Kildare County Council vows to clamp down on illegal builds during pandemic

Reports of garage conversions and mobile homes in gardens

Senan Hogan


Senan Hogan


Kildare County Council vows to clamp down on illegal builds during pandemic

File photo of a dwelling in a back garden. Picture: Pixabay

The mayor of the Kildare and Newbridge Municipal District and other councillors have claimed that the building of unauthorised developments (UDs) is ‘rampant’, and have called for action from Kildare County Council on the issue.

The council said it has seen an increase in complaints and added that it is developing a new planning management system which will get tough on enforcement.

A senior official also did not rule out hiring private investigators to help in identifying owners of properties or land.

Cllr Kevin Duffy told the April monthly meeting of the Municipal District: “I’m seeing a wealth of unauthorised developments across our district and other districts.

“It’s rampant, to be honest, left, right and centre from extensions to actual new houses to mobile homes or caravans in the backs of gardens.

“I had complaints of two this morning on top of many already.

“It’s becoming a real issue and some people are seeing that nothing is being done and they may consider doing it themselves.

“It starts to have a negative impact of the public’s views on the council.

‘Negative impact’

“I am very, very worried and that there is a negative view that if you chance your arm and do it and if you get caught you can try to resolve it afterwards.

“That is not the culture we want to allow to grow and we need to stamp it out.”

Cllr Anne Connolly said: “We have a major serious problem with UDs in the county and I gather that council officials are finding it very difficult to handle a lot of the situations.”

Cllr Chris Pender said that a lot of people are afraid to report neighbours for certain reasons and that he had to personally report UDs himself on behalf of constituents as they ‘didn’t feel safe doing so’.

He added: “There is a genuine fear from people of reporting others in their estates or neighbourhood.”

Cllr Fiona McLoughlin Healy insisted that people who make complaints through the council system remain completely anonymous and this must be made very clear to the general public.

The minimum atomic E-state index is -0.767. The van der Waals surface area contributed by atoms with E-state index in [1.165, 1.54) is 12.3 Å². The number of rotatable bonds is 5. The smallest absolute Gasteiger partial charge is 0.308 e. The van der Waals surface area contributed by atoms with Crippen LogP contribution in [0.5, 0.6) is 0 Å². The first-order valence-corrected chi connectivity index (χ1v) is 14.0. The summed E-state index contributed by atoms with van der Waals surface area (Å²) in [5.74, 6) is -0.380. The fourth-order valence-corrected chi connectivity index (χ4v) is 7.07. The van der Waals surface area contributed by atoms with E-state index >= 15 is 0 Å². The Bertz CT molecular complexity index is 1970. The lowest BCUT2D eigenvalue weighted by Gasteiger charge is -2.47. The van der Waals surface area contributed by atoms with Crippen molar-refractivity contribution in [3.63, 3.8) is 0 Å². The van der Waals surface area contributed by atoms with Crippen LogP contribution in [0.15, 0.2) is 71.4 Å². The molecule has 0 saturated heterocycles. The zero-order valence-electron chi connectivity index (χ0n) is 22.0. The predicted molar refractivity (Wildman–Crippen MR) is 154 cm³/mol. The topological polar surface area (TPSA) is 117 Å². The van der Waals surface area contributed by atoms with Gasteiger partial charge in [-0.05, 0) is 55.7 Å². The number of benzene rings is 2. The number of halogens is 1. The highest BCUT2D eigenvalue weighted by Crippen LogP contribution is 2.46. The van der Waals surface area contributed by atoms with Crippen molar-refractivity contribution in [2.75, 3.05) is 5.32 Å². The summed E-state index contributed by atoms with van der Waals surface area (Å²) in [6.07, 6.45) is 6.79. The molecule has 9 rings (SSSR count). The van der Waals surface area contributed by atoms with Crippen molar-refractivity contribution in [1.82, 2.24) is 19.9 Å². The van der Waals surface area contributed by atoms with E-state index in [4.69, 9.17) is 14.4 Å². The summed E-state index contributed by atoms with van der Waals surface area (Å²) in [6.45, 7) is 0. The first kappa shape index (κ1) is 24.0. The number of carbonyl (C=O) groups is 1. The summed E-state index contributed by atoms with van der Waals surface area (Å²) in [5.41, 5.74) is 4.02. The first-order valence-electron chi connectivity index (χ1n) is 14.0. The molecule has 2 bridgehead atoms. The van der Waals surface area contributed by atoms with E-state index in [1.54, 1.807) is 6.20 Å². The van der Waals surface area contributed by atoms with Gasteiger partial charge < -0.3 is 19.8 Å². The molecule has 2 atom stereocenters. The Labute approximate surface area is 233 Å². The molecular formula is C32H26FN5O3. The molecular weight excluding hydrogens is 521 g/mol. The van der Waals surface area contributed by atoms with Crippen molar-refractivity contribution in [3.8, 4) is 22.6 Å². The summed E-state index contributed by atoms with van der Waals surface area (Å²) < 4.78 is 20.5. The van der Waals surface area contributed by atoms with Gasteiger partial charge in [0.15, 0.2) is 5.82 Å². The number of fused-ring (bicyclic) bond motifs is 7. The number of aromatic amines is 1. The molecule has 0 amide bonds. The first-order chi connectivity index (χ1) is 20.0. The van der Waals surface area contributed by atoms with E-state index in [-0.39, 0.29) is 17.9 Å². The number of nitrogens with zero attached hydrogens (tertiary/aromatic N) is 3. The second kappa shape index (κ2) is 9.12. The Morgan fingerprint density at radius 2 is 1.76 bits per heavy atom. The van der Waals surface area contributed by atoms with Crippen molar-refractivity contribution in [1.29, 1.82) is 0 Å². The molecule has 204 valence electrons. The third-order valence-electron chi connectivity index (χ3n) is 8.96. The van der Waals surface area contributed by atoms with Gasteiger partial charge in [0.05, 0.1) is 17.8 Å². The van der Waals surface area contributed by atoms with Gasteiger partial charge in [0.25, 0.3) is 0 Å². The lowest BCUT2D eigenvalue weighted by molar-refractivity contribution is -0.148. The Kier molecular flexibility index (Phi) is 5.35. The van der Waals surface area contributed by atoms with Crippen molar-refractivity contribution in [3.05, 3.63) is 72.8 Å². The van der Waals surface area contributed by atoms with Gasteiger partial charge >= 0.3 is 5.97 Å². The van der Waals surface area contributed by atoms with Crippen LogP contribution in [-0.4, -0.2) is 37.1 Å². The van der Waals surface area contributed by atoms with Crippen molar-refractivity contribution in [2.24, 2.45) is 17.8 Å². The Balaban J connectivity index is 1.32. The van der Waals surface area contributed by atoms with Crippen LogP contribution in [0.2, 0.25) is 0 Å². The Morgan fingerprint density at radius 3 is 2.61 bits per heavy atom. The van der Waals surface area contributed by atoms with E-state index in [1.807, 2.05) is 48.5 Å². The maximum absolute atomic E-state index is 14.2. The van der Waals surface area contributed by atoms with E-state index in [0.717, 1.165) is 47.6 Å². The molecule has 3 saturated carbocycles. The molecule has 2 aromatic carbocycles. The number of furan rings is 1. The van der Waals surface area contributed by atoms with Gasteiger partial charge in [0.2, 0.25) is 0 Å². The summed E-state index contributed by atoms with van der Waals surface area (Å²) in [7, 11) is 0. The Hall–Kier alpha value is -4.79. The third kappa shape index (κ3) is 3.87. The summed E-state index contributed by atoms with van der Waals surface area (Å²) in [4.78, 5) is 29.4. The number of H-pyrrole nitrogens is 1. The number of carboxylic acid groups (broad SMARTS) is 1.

Cllr Peggy O’Dwyer said there is huge reluctance on members of the public to report others as they may be identified.

Cllr Suzanne Doyle said: “I’m just fearful that the credibility of the council’s Planning Department is being undermined because the public perception is that minor misdemeanours are being prosecuted but large scale offences are not.”

She added: “I’m well aware of people blatantly doing things that they shouldn’t be doing and this is causing problems — and this is not referring to any particular sector of the community”.

‘Noticeably increased’

The Senior Executive Officer in the Planning, Strategic Development and Public Realm section of the Council, Mairead Hunt, said that the number of complaints in this area has noticeably increased over the past year.

She added: “People are working from home and noticing things they may not have bothered to say anything about in the past. But we just don’t have the resources to go through the 500 or 600 open files at the moment.”

Ms Hunt also insisted that the complainant’s details are kept completely confidential throughout the entire process and they only become a witness in legal proceedings if they agree.

The official also said that there is nothing stopping somebody served with a warning letter or enforcement notice to seek retention permission but this does not stall enforcement proceedings.

Ms Hunt also said that she knew of another local authority that hired private investigators to track down the owners of land.

She added: “We haven’t resorted to that in Kildare but it is something we consider during a review of the enforcement process this year.”

Adding that there has to be fairness in the system for people who abide by the law and pay their levies, she explained: “I see a marked increase in unauthorised mobile homes, garages being converted, because maybe adult children were renting in the city and now working from home and they want their own living space.

“Since the pandemic hit, that has been the number one issue we have been dealing with and it’s quite challenging to deal with.

“And it’s very difficult to inspect a garage that has been converted because officials are not supposed to be going into people’s homes during Covid.”

The council said the Planning Department is currently exploring the procurement of a new planning management system which should include enforcement activity. Ms Hunt also said she will make it absolutely clear on information around enforcement on the council’s website that the process of making a complaint is absolutely confidential and the identity of the complainant is never disclosed.